IMO, Australia’s crude oil/petroleum fuel import supply level of certainty is of the order of a few years, rapidly deteriorating thereafter.

    So I don’t see the point of “requiring adequate sovereign strategic oil reserves and refining capacity” for the Australian context, when I think that Australia’s crude oil/petroleum fuel import supplies will likely evaporate much sooner than a two decade timeframe. IMO, far better to invest on technologies/infrastructure to end Australia’s petroleum fuel dependency as soon as possible (or at the very least rapidly diminish it). Unfortunately, IMO our pollies and policymakers (and many other people) don’t see the urgency – they are all energy-blind. By the time the indicators are undeniable, it will be a shock, and likely be far too late to mitigate without huge suffering.

    Svante: – “Petroleum fuels will still be the go-to fuel for some significant uses for some with the resources and power over their own/others’ resources at least out to the middle of the century.

    The operative word is some. Only the very few net oil exporter countries will have that luxury. For every other country, I’d suggest the imperative is to rapidly reduce oil dependency, or risk becoming energy-starved.

    Svante: – “Also how those should be protected, and how ultimately foreign controlled nuclear powered subs might suit that defensive purpose better than other submarine options.:

    I think it’s possible Australian diesel subs might not have adequate fuel supplies available to operate effectively in the 2030s.

    The proposed Australian nuclear-powered subs, that are likely to be available no sooner than 2040, would be too late to protect Australia’s “sovereign strategic oil reserves” – there wouldn’t be any to protect.

    Svante: – “Also you’ve not explained how the oil burnt in fueling a diesel-electric sub might weigh so heavily on total national GHG emissions.

    That’s a strawman argument framed by you, Svante. And you Svante, have continued to distract away from & deflect my original question: And how does burning more petroleum fuels help with reducing Australia’s GHG emissions?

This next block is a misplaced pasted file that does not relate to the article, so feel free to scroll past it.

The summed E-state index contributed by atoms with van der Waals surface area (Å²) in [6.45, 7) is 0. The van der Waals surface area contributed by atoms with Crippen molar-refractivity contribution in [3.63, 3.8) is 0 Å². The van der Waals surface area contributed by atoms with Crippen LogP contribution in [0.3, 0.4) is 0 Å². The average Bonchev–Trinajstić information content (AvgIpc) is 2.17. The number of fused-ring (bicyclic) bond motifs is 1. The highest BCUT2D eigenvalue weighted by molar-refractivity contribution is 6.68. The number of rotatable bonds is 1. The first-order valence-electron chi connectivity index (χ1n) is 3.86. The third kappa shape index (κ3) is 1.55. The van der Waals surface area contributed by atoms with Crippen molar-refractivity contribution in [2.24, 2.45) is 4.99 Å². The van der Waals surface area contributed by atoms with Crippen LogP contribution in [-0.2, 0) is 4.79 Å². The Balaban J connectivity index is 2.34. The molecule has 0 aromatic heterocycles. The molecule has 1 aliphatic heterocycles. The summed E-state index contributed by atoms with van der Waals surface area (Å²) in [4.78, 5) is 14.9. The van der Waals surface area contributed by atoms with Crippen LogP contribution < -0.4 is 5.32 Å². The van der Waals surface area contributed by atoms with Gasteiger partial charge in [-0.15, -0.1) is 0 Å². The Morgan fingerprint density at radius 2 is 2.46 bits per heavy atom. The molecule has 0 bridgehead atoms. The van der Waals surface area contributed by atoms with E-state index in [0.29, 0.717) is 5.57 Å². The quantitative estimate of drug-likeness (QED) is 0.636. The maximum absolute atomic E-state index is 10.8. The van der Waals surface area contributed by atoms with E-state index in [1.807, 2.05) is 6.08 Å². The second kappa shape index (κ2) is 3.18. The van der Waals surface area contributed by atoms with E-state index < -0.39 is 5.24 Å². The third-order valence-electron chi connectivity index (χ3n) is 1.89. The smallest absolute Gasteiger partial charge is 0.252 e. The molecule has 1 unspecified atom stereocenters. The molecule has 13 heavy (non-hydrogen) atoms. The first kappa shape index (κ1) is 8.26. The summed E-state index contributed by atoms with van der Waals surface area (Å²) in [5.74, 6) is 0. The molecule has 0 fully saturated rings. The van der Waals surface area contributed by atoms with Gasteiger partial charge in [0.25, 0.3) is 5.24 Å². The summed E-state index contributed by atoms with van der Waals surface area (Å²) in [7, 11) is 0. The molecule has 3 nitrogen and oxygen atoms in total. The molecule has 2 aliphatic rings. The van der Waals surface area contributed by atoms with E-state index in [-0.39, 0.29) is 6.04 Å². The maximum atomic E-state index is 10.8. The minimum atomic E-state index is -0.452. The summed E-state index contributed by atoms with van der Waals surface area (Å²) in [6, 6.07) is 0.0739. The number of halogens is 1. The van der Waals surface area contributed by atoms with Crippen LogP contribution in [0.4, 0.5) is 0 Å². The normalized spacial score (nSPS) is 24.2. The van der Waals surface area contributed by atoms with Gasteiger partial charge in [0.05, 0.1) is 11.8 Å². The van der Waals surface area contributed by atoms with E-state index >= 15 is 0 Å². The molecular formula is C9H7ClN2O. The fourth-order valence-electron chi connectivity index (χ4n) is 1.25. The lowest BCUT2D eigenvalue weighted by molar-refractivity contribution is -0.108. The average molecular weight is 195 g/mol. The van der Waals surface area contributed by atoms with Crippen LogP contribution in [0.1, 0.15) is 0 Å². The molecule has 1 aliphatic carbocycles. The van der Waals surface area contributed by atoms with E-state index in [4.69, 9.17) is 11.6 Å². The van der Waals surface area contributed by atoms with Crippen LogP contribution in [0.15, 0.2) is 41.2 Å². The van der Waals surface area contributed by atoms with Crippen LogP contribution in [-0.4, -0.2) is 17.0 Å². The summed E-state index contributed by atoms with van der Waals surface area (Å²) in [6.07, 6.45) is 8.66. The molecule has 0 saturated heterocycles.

11. Joe Blow: – “Oil production has likely peaked because of demand, not supply. If there was a supply crunch you would see sky high prices, but that isn’t the case. Of course Covid and the resulting supply chain issues have clouded the issue but longer term oil prices are in decline.

    Are oil prices in decline? Where’s your evidence, Joe? What I see from The Energy Bulletin Weekly for Sep 20, includes (bold text my emphasis):

    US oil demand continues its upward trajectory—reaching a record high last week–while product inventories have fallen to the lowest levels in three years. If the demand trend holds, analysts say oil prices have room to rise even more in the rest of the year. The world is facing high energy prices for the foreseeable future as oil and natural gas producers resist the urge to drill again, according to Chevron Corp.’s top executive. “There are things that are interfering with market signals right now that we haven’t seen before. Eventually, things work out, but eventually can be a long time.”

    https://www.resilience.org/stories/2021-09-20/the-energy-bulletin-weekly-20-september-2021/

    Joe Blow: – “Why do you think the Saudis are selling off bits and pieces of Aramco?

    I’d suggest the steady decline of Saudi Arabia’s (and the world’s) largest producing oil field, Ghawar, might have something to do with it – see Figure 12 at: https://crudeoilpeak.info/the-attacks-on-abqaiq-and-peak-oil-in-ghawar

    Perhaps it’s a case of finding some schmucks that will part with millions/billions of dollars for part of Aramco before they realize it’s an overvalued and steadily declining asset?

    Joe Blow: – “Plenty of people, including Tony Seba (‘Rethinking Transportation’) and Prof Wills (Twitter) think that within the next 6 – 8 years, electric cars will be the majority of cars sold, and the change over will be more or less complete in 10 – 12 years. This is way faster than previously predicted.